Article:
WEEKLY/MONTHLY/ANNUAL rentals: wide
variety, changes daily. SunCoast Real Estate,
941-779-0202, or 1-800-732-6434. www.sun-
coastinc.com.
VACATION RENTALS: GREAT location near
boat ramp and everything on Anna Maria
Island. Free WiFi, cable. 941-779-6638.
VACATION RENTALS: BRADENTON houses or
condos. Weekly or monthly. Call 941-962-0971
or 941-794-1515. www.coastalpropertiesrealty.
com. Suzanne Wilson, broker.
ANNUAL HOME WANTED January 2014:
Long-time Island couple seeks single-family
home with pool in quiet Holmes Beach or
Anna Maria. No pets, no smoking. Minimum
2BR/2BA. Will consider waterfront condo. Tom,
941-993-4909.
MARCH AVAILABILITY: 2BR at Westbay Cove
condo. Walk to beach, shopping, restaurants,
on free trolley line. Tennis, two heated pools.
Old Florida Realty Co., 941-713-9096.
3BR/1.5BA with screen porch, garage. Washer,
dryer and big back yard. $2,000 month. Mike
Norman Realty, 941-778-6696.
FLORIDA KEYS VACATION rental house.
2BR/2BA with dock, oceanside. Available Dec.
21-Jan. 8. 941-778-3106.
OLD FLORIDA GROUND-floor vacation apart-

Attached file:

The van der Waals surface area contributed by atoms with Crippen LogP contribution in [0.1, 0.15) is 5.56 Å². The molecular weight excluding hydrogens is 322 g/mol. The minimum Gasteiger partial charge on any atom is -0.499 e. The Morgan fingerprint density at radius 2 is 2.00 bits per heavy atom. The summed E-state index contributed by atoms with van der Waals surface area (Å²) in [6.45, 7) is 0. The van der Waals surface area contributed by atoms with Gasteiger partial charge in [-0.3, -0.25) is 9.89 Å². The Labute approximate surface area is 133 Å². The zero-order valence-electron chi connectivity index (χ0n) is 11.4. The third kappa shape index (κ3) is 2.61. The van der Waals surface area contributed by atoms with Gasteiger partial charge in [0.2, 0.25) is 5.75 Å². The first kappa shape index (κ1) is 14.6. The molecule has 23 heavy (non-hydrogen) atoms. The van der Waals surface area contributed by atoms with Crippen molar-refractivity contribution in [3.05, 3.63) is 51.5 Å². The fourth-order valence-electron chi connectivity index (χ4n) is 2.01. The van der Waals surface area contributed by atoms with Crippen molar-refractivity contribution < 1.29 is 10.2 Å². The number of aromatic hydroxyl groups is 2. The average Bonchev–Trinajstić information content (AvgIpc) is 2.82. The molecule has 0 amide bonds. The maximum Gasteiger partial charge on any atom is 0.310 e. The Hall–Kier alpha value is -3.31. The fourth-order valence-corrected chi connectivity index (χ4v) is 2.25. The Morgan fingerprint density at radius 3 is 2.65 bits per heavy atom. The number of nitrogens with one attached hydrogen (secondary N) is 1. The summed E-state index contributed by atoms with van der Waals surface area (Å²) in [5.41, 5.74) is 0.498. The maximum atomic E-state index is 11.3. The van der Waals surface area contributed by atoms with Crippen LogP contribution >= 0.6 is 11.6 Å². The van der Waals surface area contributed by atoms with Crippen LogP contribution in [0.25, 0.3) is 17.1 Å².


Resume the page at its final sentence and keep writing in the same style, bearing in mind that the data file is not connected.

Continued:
ments, $650/week, spring dates available. 941-
778-2374.
ANNUAL RENTAL N.W. Bradenton: 3BR/2A pri-
vate home with heated pool and fenced back-
yard.Tile and carpet, granite counter tops, two-
car garage, covered patio, partial lake views,
washer/dryer hookups. Lawn care and pool
care provided. Small dog considered. Close to
Robinson Preserve. $1,600/month. First, last,
security. Gulf-Bay Realty, 941-778-7244.
WE HELP HOMEOWNERS rent their home.
0% commission. We offer guest services! www.
coastalhomeaway.com. 941-584-4050.


JISLANDER DECLASSIFIED


Cleaning by LAURA
For honest, reliable and
friendly service...
Contact me today.
Call: 941-539-6891
Sor email
'' cleaning bylaura@
r. hotmail.com
'God Bless You!

Pet Friendly


m m4-2038


HURRICANE

Windows & Doors
941-730-5045
WEATHERSIDE LLC



PRMT COUREOU SEVIC
AR ORTPRITE IER6NUE


CLASSIFIED AD ORDER